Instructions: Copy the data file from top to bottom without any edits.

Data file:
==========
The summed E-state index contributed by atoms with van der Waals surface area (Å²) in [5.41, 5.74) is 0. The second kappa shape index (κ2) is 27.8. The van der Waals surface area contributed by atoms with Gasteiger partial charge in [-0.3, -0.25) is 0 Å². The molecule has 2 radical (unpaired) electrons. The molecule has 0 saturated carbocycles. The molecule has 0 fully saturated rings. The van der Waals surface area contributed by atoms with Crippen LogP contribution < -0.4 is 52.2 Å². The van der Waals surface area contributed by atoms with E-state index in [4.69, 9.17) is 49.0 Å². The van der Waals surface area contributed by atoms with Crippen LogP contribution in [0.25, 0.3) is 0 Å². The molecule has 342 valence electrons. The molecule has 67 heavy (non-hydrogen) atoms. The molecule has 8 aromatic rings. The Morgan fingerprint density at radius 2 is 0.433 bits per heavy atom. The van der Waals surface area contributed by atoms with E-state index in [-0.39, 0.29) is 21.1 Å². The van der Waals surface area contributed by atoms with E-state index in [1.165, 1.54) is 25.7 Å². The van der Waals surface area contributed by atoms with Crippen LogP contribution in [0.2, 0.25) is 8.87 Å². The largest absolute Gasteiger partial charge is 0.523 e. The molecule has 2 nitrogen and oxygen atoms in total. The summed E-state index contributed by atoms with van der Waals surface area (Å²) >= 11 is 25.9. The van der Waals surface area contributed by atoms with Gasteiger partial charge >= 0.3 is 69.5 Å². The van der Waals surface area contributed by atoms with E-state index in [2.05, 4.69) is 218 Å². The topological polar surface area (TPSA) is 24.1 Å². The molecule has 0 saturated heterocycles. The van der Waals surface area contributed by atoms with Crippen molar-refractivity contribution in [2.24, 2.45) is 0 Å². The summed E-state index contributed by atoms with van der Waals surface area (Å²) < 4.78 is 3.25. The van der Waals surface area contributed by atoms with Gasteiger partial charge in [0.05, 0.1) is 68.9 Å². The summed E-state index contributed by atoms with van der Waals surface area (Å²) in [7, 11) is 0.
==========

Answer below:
The summed E-state index contributed by atoms with van der Waals surface area (Å²) in [5.41, 5.74) is 0. The second kappa shape index (κ2) is 27.8. The van der Waals surface area contributed by atoms with Gasteiger partial charge in [-0.3, -0.25) is 0 Å². The molecule has 2 radical (unpaired) electrons. The molecule has 0 saturated carbocycles. The molecule has 0 fully saturated rings. The van der Waals surface area contributed by atoms with Crippen LogP contribution < -0.4 is 52.2 Å². The van der Waals surface area contributed by atoms with E-state index in [4.69, 9.17) is 49.0 Å². The van der Waals surface area contributed by atoms with Crippen LogP contribution in [0.25, 0.3) is 0 Å². The molecule has 342 valence electrons. The molecule has 67 heavy (non-hydrogen) atoms. The molecule has 8 aromatic rings. The Morgan fingerprint density at radius 2 is 0.433 bits per heavy atom. The van der Waals surface area contributed by atoms with E-state index in [-0.39, 0.29) is 21.1 Å². The van der Waals surface area contributed by atoms with E-state index in [1.165, 1.54) is 25.7 Å². The van der Waals surface area contributed by atoms with Crippen LogP contribution in [0.2, 0.25) is 8.87 Å². The largest absolute Gasteiger partial charge is 0.523 e. The molecule has 2 nitrogen and oxygen atoms in total. The summed E-state index contributed by atoms with van der Waals surface area (Å²) >= 11 is 25.9. The van der Waals surface area contributed by atoms with Gasteiger partial charge >= 0.3 is 69.5 Å². The van der Waals surface area contributed by atoms with E-state index in [2.05, 4.69) is 218 Å². The topological polar surface area (TPSA) is 24.1 Å². The molecule has 0 saturated heterocycles. The van der Waals surface area contributed by atoms with Crippen molar-refractivity contribution in [2.24, 2.45) is 0 Å². The summed E-state index contributed by atoms with van der Waals surface area (Å²) < 4.78 is 3.25. The van der Waals surface area contributed by atoms with Gasteiger partial charge in [0.05, 0.1) is 68.9 Å². The summed E-state index contributed by atoms with van der Waals surface area (Å²) in [7, 11) is 0.